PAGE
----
Elastic Symmetry Breaking, Locomotion and Synchronization at low Reynolds Number
Dr. Gwynn J. Elfring
Assistant Professor, Department of Mechanical Engineering
University of British Columbia
When: October 25, 2018 | 1 PM
Where: CEME 2202 | 6250 Applied Science Lane
Snacks and beverages to be provided
Abstract: At low Reynolds number, locomotion is only possible through non-reciprocal body deformations and so propulsion techniques such as flapping a rigid appendage do not lead to net motion. When flexibility is introduced, fluid structure interaction and deformation acts as a natural symmetry-breaking mechanism that can yield net motion, even with reciprocal actuation. In this talk we discuss a few problems in locomotion and synchronization at low Reynolds numbers where flexibility and deformation play a key role in the dynamics of the system.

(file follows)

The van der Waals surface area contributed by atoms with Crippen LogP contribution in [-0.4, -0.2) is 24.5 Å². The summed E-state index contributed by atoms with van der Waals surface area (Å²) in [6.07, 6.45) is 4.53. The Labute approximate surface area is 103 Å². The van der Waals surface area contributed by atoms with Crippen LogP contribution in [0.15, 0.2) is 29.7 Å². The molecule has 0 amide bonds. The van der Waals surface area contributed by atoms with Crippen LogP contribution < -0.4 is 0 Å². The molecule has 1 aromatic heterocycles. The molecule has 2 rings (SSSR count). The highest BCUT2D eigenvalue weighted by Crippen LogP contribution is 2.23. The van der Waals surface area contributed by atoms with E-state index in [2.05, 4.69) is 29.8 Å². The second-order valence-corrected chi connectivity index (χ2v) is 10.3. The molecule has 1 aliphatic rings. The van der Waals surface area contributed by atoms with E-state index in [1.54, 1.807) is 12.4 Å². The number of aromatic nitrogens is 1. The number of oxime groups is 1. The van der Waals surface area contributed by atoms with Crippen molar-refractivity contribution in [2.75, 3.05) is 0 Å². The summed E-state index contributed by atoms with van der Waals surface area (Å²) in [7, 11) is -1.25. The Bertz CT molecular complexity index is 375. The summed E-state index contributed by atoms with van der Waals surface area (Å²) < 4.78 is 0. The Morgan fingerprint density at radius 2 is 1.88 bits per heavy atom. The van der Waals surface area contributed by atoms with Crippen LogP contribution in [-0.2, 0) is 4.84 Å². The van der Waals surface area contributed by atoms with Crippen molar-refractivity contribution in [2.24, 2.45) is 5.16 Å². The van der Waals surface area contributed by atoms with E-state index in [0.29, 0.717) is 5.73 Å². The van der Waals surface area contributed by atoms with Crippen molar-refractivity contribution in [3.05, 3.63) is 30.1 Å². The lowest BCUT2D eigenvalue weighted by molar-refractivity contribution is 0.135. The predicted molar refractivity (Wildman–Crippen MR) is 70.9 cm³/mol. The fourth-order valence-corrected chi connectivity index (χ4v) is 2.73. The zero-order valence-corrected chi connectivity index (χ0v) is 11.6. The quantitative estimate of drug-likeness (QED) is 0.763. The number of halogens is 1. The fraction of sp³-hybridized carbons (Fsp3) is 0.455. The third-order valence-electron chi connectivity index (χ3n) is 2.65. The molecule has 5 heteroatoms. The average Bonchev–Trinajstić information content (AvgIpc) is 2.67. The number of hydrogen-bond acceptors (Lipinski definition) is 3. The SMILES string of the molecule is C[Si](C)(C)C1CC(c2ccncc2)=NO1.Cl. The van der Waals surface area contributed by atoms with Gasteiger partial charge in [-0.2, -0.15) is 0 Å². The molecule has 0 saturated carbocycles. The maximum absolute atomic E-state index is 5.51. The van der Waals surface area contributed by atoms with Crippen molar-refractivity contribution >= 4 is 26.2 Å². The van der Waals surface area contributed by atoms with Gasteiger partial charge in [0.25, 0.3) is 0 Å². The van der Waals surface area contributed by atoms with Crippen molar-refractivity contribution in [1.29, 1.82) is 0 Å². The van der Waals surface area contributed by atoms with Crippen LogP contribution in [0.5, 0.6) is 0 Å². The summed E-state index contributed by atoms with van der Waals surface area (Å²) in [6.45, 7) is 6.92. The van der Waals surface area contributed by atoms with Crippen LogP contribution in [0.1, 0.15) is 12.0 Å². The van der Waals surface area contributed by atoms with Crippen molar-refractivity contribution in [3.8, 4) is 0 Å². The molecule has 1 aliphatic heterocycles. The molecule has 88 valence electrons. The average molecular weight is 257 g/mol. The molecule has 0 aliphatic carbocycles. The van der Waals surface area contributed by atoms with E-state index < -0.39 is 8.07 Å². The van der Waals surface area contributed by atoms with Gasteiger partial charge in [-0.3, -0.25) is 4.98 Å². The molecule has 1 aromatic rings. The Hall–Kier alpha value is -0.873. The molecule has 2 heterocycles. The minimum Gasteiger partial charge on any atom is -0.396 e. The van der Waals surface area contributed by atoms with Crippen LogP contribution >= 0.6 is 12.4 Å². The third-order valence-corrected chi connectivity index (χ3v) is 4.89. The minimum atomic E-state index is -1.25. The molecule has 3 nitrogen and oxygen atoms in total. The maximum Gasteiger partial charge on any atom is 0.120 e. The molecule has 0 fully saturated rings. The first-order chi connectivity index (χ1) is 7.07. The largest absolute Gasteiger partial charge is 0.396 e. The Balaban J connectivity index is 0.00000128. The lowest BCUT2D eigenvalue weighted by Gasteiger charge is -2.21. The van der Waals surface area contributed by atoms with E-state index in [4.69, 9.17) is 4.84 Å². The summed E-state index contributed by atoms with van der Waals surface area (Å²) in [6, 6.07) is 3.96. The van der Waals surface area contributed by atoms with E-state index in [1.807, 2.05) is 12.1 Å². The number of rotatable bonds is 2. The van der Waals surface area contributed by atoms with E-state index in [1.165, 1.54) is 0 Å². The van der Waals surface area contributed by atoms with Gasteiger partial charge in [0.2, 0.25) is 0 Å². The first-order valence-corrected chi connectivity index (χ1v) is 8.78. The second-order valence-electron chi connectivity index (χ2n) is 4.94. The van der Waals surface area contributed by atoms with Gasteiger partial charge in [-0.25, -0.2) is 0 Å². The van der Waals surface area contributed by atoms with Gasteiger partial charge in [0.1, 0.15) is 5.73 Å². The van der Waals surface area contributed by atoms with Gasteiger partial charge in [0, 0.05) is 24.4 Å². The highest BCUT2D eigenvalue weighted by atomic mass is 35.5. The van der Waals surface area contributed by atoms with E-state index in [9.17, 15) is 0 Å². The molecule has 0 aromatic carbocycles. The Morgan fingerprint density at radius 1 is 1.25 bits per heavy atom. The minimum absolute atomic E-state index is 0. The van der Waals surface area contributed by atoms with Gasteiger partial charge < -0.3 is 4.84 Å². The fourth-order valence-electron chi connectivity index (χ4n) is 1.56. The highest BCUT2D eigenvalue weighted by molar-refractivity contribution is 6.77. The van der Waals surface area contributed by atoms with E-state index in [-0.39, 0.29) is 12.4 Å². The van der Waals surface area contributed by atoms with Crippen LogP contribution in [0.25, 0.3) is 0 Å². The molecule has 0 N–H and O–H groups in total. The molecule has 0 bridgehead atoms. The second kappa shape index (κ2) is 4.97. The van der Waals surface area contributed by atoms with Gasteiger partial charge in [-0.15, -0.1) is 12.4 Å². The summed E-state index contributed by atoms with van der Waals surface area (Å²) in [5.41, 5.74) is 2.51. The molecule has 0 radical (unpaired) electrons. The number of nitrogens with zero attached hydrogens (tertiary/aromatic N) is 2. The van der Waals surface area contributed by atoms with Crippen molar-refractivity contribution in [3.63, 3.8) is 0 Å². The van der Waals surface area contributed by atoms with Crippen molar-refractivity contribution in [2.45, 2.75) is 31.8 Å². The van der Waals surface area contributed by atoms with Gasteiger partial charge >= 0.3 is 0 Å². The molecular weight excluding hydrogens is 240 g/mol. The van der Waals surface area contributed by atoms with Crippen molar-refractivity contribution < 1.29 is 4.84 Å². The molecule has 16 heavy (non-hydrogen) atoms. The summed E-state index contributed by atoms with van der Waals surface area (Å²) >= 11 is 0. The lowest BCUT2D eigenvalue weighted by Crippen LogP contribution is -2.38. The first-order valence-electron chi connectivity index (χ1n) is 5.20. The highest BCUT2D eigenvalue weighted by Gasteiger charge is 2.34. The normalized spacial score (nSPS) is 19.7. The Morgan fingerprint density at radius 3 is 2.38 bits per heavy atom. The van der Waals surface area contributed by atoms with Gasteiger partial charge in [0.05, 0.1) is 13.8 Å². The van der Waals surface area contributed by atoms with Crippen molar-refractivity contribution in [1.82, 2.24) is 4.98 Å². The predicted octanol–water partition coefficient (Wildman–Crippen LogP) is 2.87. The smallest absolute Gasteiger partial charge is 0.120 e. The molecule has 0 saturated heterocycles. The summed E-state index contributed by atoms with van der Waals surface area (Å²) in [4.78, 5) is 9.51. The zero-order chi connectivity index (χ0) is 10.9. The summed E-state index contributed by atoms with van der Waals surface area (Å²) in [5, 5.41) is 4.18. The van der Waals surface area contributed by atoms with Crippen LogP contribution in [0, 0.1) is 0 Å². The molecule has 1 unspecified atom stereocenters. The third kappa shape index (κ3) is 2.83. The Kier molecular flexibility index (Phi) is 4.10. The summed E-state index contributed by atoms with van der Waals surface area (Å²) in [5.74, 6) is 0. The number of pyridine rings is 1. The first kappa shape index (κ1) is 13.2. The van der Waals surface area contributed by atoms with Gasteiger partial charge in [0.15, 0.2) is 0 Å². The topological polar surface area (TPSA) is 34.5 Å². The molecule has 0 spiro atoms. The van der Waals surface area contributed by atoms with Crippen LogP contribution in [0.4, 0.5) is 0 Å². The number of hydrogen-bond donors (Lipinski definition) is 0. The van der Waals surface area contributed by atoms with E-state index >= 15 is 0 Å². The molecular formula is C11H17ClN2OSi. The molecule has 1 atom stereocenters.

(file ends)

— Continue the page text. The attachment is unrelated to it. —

Biography: Gwynn Elfring is an Assistant Professor in the Department of Mechanical Engineering and the Institute of Applied Mathematics at the University of British Columbia. His research involves modeling the fluid mechanics of soft matter systems, including cell locomotion and cellular biophysics, the mechanics of (active) suspensions, interfacial and membrane rheology, and non-Newtonian flow physics. In particular, he studies the dynamics of passive and active bodies – from bacteria to Janus particles – in complex and biological fluids. Previously, he completed a Ph.D. at the University of California San Diego under the supervision of Eric Lauga and postdoctoral studies with L. Gary Leal and Todd M. Squires at the University of California Santa Barbara before joining the faculty at UBC in 2013.